Mecom and Schibsted are two of Europe's top newsmedia companies, both leading the industry transition of business models. Two of their top executives spoke at last week's INMA/OPA Europe Conference in Krakow, Poland, about opportunities in content that is paid, digital, and local.

The common thread: business as usual is dead.

Mecom strategic focus: digital and local. Mecom CEO David Montgomery believes that “the elusive young audience” that has “suddenly turned up online” provides a way to reach that lost generation and rejuvenate a news industry where paper is losing its prominence.

The U.K.-based Mecom is that rare European entity that owns newspapers across the continent: Edda Media in Norway, Wegener in The Netherlands, Berlingske Media in Denmark, and Media Regionalne in Poland.

Montgomery said 15- to 29-year-olds are consuming news online unlike anything previous generations did in print. He believes journalists have finally embraced multi-media delivery of content as the great opportunity to “make a difference in people's lives.”

He celebrated that “local content makes the world go 'round” and said “unique content is the engine for paid content.” Exploiting local content and audience offers news companies a “rebirth.”

Across all newspapers and divisions, Montgomery said Mecom is focused on six modules of activity:

  • Print.
  • Online newspapers.
  • Local social networks.
  • E-commerce.
  • Mobile.
  • Paid-for content.

The Mecom CEO lavished particular praise on Edda Media, saying this unit is taking the lead in switching resources from print to online and acknowledging the Norwegian company is “thinking about reducing its print frequency” among other tactics to expedite the culture change toward a digital focus.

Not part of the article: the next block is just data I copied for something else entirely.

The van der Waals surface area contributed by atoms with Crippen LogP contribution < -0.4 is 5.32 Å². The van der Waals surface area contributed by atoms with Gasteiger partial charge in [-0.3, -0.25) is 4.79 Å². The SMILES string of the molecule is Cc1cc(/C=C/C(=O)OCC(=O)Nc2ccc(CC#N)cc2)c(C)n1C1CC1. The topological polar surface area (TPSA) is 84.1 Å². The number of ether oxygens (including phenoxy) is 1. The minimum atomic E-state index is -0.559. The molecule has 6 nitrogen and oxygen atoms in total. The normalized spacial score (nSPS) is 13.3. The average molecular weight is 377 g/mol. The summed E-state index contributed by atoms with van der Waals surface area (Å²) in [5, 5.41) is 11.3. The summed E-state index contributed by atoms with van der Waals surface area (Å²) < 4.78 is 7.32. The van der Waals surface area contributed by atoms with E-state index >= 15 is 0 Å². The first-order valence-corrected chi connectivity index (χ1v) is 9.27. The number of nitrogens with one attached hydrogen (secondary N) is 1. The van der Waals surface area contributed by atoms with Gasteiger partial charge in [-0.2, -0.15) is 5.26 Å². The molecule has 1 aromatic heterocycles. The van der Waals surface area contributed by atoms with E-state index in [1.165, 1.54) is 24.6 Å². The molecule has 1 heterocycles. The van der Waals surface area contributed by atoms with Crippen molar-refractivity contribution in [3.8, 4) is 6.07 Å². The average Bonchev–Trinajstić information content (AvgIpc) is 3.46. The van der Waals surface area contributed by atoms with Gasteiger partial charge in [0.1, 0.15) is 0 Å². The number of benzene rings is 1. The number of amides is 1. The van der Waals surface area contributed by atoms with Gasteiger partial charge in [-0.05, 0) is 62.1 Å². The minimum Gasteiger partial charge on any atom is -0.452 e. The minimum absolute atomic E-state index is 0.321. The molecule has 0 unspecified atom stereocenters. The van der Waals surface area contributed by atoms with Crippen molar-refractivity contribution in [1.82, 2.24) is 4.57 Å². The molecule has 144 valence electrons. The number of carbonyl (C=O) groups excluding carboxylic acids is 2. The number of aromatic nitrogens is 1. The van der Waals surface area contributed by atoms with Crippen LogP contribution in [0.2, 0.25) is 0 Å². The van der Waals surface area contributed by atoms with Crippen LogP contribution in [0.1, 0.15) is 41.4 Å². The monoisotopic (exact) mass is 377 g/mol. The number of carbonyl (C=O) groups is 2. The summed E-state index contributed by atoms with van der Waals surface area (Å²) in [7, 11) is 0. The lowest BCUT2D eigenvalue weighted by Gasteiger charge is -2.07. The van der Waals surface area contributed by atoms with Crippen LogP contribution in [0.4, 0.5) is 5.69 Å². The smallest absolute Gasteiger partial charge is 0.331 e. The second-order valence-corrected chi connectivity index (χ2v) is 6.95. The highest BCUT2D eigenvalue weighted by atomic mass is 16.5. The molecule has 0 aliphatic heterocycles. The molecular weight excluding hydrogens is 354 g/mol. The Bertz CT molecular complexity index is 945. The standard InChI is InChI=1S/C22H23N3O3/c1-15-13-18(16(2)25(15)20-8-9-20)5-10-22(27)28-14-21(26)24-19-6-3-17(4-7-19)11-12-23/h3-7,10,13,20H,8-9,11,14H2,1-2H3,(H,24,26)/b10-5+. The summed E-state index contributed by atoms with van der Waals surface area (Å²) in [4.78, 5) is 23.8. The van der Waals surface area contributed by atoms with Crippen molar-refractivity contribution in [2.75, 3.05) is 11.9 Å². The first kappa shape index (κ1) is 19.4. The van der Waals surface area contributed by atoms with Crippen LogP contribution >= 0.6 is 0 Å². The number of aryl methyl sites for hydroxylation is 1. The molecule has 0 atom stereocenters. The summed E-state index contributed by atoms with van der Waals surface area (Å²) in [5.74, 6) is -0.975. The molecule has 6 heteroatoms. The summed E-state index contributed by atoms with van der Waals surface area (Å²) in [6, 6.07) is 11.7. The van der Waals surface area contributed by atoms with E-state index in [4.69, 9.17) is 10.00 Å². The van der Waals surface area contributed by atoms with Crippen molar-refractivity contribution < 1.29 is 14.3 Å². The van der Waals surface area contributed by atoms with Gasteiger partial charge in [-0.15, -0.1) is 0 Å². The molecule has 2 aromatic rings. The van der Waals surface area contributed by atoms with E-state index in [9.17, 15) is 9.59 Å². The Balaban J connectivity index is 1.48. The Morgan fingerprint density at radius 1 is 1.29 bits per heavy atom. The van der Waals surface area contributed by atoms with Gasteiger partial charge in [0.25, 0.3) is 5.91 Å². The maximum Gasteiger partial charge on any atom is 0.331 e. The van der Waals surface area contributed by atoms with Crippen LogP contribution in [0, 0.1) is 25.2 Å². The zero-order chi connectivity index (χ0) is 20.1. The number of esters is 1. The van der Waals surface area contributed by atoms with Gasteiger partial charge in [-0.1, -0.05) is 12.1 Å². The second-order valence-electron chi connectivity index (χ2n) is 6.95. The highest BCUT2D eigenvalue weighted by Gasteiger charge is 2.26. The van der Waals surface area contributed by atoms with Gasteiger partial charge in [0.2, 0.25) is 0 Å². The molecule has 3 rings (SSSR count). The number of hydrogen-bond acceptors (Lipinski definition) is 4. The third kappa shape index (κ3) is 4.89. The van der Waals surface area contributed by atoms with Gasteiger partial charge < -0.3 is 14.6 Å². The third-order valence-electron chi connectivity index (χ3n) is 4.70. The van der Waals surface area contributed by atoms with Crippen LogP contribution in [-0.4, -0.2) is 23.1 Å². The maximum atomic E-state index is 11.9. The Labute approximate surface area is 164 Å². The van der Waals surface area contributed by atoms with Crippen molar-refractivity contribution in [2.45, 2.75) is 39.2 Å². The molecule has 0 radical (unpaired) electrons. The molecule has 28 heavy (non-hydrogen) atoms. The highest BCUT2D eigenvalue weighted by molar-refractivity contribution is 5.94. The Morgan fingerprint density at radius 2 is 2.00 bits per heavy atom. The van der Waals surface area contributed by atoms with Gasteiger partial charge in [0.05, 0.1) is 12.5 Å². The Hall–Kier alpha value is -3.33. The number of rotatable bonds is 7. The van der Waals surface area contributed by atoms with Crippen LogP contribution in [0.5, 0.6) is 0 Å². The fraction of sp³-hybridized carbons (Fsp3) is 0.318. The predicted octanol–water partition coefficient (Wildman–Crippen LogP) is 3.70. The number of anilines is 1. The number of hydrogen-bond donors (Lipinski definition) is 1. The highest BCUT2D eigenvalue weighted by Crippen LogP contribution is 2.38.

Aftonbladet's alternative revenues. Like most European single-copy popular newspapers in the Digital Age, Aftonbladet has seen rapidly declining circulation. Yet thanks to its powerful brand and editorial quality, the newspaper and its sister properties have come to dominate the Swedish Web.

Kalle Jungkvist, senior advisor for Schibsted, looked at the ways Aftonbladet had navigated this transition in business model. Critical to success has been adoption of “the pay way” — gaining revenue from consumers in passion niches. Among the initiatives:

  • Web TV: A pay-per-view model is not a profitable business yet, but it's close to viability.
  • Weight Club: A successful weight-loss club attracted 200,000+ paying members and has now been exported to six other European countries.
  • Insomnia Club: A club for insomniacs launched in June 2010.
  • Others: Travel guides, tax lists, and more with margins of up to 50%.

Some 20% of Aftonbladet revenues today come from paid content, while 50% of profits come from paid content.

Strategically, Jungkvist said there are key principles for success:

1. You have to be No. 1, first-to-market, or “the best.”

2. Traffic equals revenue.

3. Pay walls for content are good, but not great.

Conclusion. It seems to me that Mecom has stumbled onto a print-to-digital model with Edda Media — a broad brush stroke that could be applied at its other properties. (Postscript: Four days after Montgomery's speech in Krakow, the Wegener CEO resigned in The Netherlands and replaced by the CEO of Edda Media in Norway.)

Schibsted's approach appears less broad-brush and more surgical. Using a scalpel, Aftonbladet is carving out passionate niches and burrowing head-first in an effort to be first, best, or No. 1. It seems Aftonbladet is the new model for alternative revenue streams.

So much is happening in Europe that can be applied elsewhere in the world. Content that is local, digital, and paid appears to be the emerging model from these two leading publishers.